Student Snippets A Window Into The Daily Life & Thoughts of SLIS Students

Archives

Simmons Students Present at Boston College Conference

Over the weekend, the Boston College History Department hosted their first annual graduate student conference entitled “Grad Student Voices.” The student leadership team possessed a simple yet bold vision – a conference for graduate students by graduate students. Especially as a student just finishing her first year of her M.A. in History, I found it refreshing to attend an history conference that uplifted graduate voices rather than relegating their voices – and the students themselves – to the corner.  Since the dual degree Archives and History program here at Simmons pairs the M.A. in History as a complement to the M.S. in Archives Management, at times I have struggled to engage with my peers as fellow historians. The dominant attitude is that we are archivists first. And while I take my role as an archivist seriously because of the authority it invests in me in determining what records make it into the archives that future historians will rely on, sometimes I just want to dive deep into the theoretical frameworks and dizzying array of possible…


Future Plans

I feel like I blinked, and all of a sudden I’m registering for classes for my third and final year at Simmons! My graduate History thesis is right around the corner, and I can hardly believe it. I’m still deciding on my topic, but I think I’m starting to build a pretty good idea. It feels like the true adult world is coming quicker than ever. Speaking of, this past week I attended the annual Spring SLIS virtual career fair and got to meet with several awesome employers and get some ideas for my job prospects next spring. It’s exciting to hear about all the opportunities that are available for me when I graduate and all the places I can potentially work at.  Until then though, I’m happy to announce I got into all the classes that I wanted for next semester. I will be taking History 562 taught by the new faculty they hired, and LIS 442, one of the required archives courses. I did experience true senioritis though: I kept forgetting that my…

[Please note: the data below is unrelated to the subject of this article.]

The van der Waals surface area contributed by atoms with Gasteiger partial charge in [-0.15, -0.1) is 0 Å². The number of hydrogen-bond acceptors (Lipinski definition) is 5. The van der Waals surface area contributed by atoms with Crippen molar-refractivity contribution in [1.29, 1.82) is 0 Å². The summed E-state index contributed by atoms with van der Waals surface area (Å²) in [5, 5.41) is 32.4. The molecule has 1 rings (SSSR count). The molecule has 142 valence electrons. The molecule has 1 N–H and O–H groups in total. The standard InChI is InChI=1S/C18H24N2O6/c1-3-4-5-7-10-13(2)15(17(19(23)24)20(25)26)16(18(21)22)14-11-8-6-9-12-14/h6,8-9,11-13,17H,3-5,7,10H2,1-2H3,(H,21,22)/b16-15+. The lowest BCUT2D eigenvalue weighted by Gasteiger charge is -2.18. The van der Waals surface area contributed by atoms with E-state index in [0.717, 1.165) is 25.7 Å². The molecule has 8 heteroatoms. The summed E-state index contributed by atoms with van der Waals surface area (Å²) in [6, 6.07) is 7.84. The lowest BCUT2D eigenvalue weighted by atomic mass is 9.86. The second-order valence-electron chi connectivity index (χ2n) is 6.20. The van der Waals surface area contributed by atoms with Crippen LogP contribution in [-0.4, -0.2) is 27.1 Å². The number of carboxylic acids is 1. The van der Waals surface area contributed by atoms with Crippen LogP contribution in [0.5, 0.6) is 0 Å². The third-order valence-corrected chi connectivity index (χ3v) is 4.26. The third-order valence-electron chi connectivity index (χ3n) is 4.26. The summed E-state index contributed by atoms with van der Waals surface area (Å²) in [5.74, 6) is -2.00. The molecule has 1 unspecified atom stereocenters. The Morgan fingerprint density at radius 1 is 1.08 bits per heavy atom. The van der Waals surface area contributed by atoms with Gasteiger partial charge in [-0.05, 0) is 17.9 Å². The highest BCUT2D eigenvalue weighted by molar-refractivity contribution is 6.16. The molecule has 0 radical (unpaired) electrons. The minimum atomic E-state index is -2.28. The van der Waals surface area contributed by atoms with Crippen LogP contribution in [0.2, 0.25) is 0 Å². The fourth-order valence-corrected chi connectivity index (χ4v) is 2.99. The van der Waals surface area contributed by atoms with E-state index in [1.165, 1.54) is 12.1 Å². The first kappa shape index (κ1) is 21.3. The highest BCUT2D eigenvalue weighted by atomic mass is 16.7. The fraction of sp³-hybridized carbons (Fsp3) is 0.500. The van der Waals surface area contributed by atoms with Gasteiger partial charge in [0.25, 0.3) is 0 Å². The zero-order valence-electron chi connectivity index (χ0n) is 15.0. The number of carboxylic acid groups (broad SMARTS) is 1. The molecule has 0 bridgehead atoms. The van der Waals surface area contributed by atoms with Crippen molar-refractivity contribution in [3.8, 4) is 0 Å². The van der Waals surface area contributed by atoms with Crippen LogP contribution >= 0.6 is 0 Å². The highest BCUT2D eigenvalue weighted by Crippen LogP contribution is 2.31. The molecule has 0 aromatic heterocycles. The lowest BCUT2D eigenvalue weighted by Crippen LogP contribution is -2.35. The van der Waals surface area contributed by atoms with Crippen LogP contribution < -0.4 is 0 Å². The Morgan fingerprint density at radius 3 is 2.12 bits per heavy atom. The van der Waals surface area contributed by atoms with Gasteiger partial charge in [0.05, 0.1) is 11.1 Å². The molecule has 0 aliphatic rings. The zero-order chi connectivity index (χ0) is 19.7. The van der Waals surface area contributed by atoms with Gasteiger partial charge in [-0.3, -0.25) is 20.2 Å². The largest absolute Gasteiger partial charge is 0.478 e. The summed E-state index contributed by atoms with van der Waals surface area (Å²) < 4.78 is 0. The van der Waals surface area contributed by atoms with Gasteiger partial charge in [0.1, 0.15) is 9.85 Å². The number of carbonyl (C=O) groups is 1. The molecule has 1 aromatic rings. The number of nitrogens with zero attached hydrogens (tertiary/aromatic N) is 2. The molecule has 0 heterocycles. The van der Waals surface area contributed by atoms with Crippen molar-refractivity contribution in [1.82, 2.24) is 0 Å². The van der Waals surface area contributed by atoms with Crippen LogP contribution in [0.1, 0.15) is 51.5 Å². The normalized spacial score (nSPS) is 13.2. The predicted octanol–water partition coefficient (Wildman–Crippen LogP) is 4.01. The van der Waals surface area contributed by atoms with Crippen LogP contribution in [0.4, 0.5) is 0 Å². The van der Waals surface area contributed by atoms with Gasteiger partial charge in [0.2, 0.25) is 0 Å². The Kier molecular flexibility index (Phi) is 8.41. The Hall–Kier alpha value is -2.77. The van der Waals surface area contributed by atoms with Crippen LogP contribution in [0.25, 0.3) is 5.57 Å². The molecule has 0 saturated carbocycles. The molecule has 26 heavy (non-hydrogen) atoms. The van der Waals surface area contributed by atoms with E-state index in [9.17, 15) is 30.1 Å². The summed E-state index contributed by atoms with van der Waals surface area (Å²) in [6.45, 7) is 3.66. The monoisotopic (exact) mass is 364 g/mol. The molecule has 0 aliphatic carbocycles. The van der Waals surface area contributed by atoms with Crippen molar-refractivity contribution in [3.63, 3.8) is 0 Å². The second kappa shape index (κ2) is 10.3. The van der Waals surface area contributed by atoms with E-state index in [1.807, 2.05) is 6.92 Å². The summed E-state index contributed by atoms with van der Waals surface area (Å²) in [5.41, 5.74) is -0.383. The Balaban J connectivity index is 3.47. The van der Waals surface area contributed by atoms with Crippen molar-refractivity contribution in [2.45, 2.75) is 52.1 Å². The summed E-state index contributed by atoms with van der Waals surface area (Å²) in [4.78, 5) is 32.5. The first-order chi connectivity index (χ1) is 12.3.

Spring Sprint

From the basket of laundry next to my bed, to the hundreds of unread and unorganized emails in my inbox, the evidence of this semester’s time crunch is everywhere I look.          The workload from my first semester at SLIS didn’t feel like a particularly far jump from the end of my undergraduate career. The reading was heavy, and the papers forced me to slow down and remember back to the kind of academic writing I hadn’t practiced in the year I took between my graduation from Syracuse and starting at Simmons. The three classes did keep me buzzing from one day to the next. But, in a mid-March reflection, I’m realizing now that this semester has been a whole other beast.             I run, often literally, from work, to class, to my LIS 438 field placement. Each of these pieces to my schedule is vital. I can’t miss class, or else then I’ll be behind in content and deadlines. Can’t afford to miss work and still be able to order the delicious food found…


Garden Archives